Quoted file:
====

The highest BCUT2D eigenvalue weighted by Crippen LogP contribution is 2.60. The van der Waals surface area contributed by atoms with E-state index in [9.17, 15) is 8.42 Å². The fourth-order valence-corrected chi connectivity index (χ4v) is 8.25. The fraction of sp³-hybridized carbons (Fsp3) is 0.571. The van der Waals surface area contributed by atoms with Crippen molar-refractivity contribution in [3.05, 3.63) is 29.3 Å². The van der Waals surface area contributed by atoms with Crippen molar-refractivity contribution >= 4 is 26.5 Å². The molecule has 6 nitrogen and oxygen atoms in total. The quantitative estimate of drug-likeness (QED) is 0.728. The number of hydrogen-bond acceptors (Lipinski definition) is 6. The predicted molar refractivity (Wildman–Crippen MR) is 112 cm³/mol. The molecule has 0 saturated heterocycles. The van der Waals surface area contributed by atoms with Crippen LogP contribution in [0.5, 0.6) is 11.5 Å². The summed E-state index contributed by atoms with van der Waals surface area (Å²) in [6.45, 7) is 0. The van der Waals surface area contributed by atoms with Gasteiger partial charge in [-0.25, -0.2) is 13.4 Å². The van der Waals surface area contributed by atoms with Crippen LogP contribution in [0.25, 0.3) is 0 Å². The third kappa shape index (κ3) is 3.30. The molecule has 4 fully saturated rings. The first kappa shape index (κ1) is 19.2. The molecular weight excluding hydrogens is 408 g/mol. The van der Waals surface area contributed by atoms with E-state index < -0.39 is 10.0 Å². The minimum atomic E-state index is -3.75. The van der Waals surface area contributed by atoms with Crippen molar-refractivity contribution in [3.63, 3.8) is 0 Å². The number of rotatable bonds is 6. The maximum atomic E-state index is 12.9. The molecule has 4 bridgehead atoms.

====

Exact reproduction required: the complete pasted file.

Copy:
The highest BCUT2D eigenvalue weighted by Crippen LogP contribution is 2.60. The van der Waals surface area contributed by atoms with E-state index in [9.17, 15) is 8.42 Å². The fourth-order valence-corrected chi connectivity index (χ4v) is 8.25. The fraction of sp³-hybridized carbons (Fsp3) is 0.571. The van der Waals surface area contributed by atoms with Crippen molar-refractivity contribution in [3.05, 3.63) is 29.3 Å². The van der Waals surface area contributed by atoms with Crippen molar-refractivity contribution >= 4 is 26.5 Å². The molecule has 6 nitrogen and oxygen atoms in total. The quantitative estimate of drug-likeness (QED) is 0.728. The number of hydrogen-bond acceptors (Lipinski definition) is 6. The predicted molar refractivity (Wildman–Crippen MR) is 112 cm³/mol. The molecule has 0 saturated heterocycles. The van der Waals surface area contributed by atoms with Crippen LogP contribution in [0.5, 0.6) is 11.5 Å². The summed E-state index contributed by atoms with van der Waals surface area (Å²) in [6.45, 7) is 0. The van der Waals surface area contributed by atoms with Gasteiger partial charge in [-0.25, -0.2) is 13.4 Å². The van der Waals surface area contributed by atoms with Crippen LogP contribution in [0.25, 0.3) is 0 Å². The third kappa shape index (κ3) is 3.30. The molecule has 4 fully saturated rings. The first kappa shape index (κ1) is 19.2. The molecular weight excluding hydrogens is 408 g/mol. The van der Waals surface area contributed by atoms with E-state index < -0.39 is 10.0 Å². The minimum atomic E-state index is -3.75. The van der Waals surface area contributed by atoms with Crippen molar-refractivity contribution in [3.63, 3.8) is 0 Å². The number of rotatable bonds is 6. The maximum atomic E-state index is 12.9. The molecule has 4 bridgehead atoms.